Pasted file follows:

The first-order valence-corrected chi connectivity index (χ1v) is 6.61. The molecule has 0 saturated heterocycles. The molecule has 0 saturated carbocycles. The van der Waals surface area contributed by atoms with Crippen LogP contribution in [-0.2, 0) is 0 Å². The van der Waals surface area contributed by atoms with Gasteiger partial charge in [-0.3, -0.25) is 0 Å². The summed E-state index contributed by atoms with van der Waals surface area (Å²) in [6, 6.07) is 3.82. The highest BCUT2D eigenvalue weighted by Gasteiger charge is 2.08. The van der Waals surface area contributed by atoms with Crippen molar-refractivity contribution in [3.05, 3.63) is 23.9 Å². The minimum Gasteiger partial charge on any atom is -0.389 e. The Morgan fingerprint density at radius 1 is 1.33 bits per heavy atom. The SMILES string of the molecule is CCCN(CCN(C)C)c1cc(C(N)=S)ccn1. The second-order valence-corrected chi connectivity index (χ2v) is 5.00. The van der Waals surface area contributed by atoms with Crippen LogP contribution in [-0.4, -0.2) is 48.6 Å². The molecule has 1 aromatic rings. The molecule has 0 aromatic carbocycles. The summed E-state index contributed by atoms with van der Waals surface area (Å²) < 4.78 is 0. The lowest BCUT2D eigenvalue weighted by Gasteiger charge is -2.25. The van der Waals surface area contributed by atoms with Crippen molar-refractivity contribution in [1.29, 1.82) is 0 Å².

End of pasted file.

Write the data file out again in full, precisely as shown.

The first-order valence-corrected chi connectivity index (χ1v) is 6.61. The molecule has 0 saturated heterocycles. The molecule has 0 saturated carbocycles. The van der Waals surface area contributed by atoms with Crippen LogP contribution in [-0.2, 0) is 0 Å². The van der Waals surface area contributed by atoms with Gasteiger partial charge in [-0.3, -0.25) is 0 Å². The summed E-state index contributed by atoms with van der Waals surface area (Å²) in [6, 6.07) is 3.82. The highest BCUT2D eigenvalue weighted by Gasteiger charge is 2.08. The van der Waals surface area contributed by atoms with Crippen molar-refractivity contribution in [3.05, 3.63) is 23.9 Å². The minimum Gasteiger partial charge on any atom is -0.389 e. The Morgan fingerprint density at radius 1 is 1.33 bits per heavy atom. The SMILES string of the molecule is CCCN(CCN(C)C)c1cc(C(N)=S)ccn1. The second-order valence-corrected chi connectivity index (χ2v) is 5.00. The van der Waals surface area contributed by atoms with Crippen LogP contribution in [-0.4, -0.2) is 48.6 Å². The molecule has 1 aromatic rings. The molecule has 0 aromatic carbocycles. The summed E-state index contributed by atoms with van der Waals surface area (Å²) < 4.78 is 0. The lowest BCUT2D eigenvalue weighted by Gasteiger charge is -2.25. The van der Waals surface area contributed by atoms with Crippen molar-refractivity contribution in [1.29, 1.82) is 0 Å².